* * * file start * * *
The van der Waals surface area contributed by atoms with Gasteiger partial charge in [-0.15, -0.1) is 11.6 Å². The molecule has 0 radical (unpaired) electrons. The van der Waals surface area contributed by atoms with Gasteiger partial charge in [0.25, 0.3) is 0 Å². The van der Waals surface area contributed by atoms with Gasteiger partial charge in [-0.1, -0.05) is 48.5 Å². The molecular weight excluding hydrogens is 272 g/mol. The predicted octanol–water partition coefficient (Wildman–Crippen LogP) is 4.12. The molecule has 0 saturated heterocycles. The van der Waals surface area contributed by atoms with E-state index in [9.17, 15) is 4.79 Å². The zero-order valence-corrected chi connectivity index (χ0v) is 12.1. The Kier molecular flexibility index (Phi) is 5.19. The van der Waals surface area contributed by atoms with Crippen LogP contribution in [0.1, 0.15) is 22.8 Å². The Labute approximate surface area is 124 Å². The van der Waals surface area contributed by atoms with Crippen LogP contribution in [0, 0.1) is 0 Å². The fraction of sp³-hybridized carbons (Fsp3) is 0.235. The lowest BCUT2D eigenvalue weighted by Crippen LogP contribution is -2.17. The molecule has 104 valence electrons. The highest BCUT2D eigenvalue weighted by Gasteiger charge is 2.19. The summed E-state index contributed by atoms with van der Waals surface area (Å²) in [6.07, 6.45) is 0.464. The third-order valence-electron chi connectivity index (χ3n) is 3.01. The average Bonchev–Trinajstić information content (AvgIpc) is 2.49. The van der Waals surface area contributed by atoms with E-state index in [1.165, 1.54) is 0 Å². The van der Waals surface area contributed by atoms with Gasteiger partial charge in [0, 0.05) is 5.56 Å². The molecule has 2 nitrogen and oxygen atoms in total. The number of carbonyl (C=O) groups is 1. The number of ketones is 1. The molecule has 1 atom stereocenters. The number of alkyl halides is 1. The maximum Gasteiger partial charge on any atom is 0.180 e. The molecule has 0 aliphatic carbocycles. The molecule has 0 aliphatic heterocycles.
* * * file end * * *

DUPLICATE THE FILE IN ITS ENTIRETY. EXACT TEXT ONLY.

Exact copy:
The van der Waals surface area contributed by atoms with Gasteiger partial charge in [-0.15, -0.1) is 11.6 Å². The molecule has 0 radical (unpaired) electrons. The van der Waals surface area contributed by atoms with Gasteiger partial charge in [0.25, 0.3) is 0 Å². The van der Waals surface area contributed by atoms with Gasteiger partial charge in [-0.1, -0.05) is 48.5 Å². The molecular weight excluding hydrogens is 272 g/mol. The predicted octanol–water partition coefficient (Wildman–Crippen LogP) is 4.12. The molecule has 0 saturated heterocycles. The van der Waals surface area contributed by atoms with E-state index in [9.17, 15) is 4.79 Å². The zero-order valence-corrected chi connectivity index (χ0v) is 12.1. The Kier molecular flexibility index (Phi) is 5.19. The van der Waals surface area contributed by atoms with Crippen LogP contribution in [0.1, 0.15) is 22.8 Å². The Labute approximate surface area is 124 Å². The van der Waals surface area contributed by atoms with Crippen LogP contribution in [0, 0.1) is 0 Å². The fraction of sp³-hybridized carbons (Fsp3) is 0.235. The lowest BCUT2D eigenvalue weighted by Crippen LogP contribution is -2.17. The molecule has 104 valence electrons. The highest BCUT2D eigenvalue weighted by Gasteiger charge is 2.19. The summed E-state index contributed by atoms with van der Waals surface area (Å²) in [6.07, 6.45) is 0.464. The third-order valence-electron chi connectivity index (χ3n) is 3.01. The average Bonchev–Trinajstić information content (AvgIpc) is 2.49. The van der Waals surface area contributed by atoms with E-state index in [1.165, 1.54) is 0 Å². The van der Waals surface area contributed by atoms with Gasteiger partial charge in [0, 0.05) is 5.56 Å². The molecule has 2 nitrogen and oxygen atoms in total. The number of carbonyl (C=O) groups is 1. The number of ketones is 1. The molecule has 1 atom stereocenters. The number of alkyl halides is 1. The maximum Gasteiger partial charge on any atom is 0.180 e. The molecule has 0 aliphatic carbocycles. The molecule has 0 aliphatic heterocycles.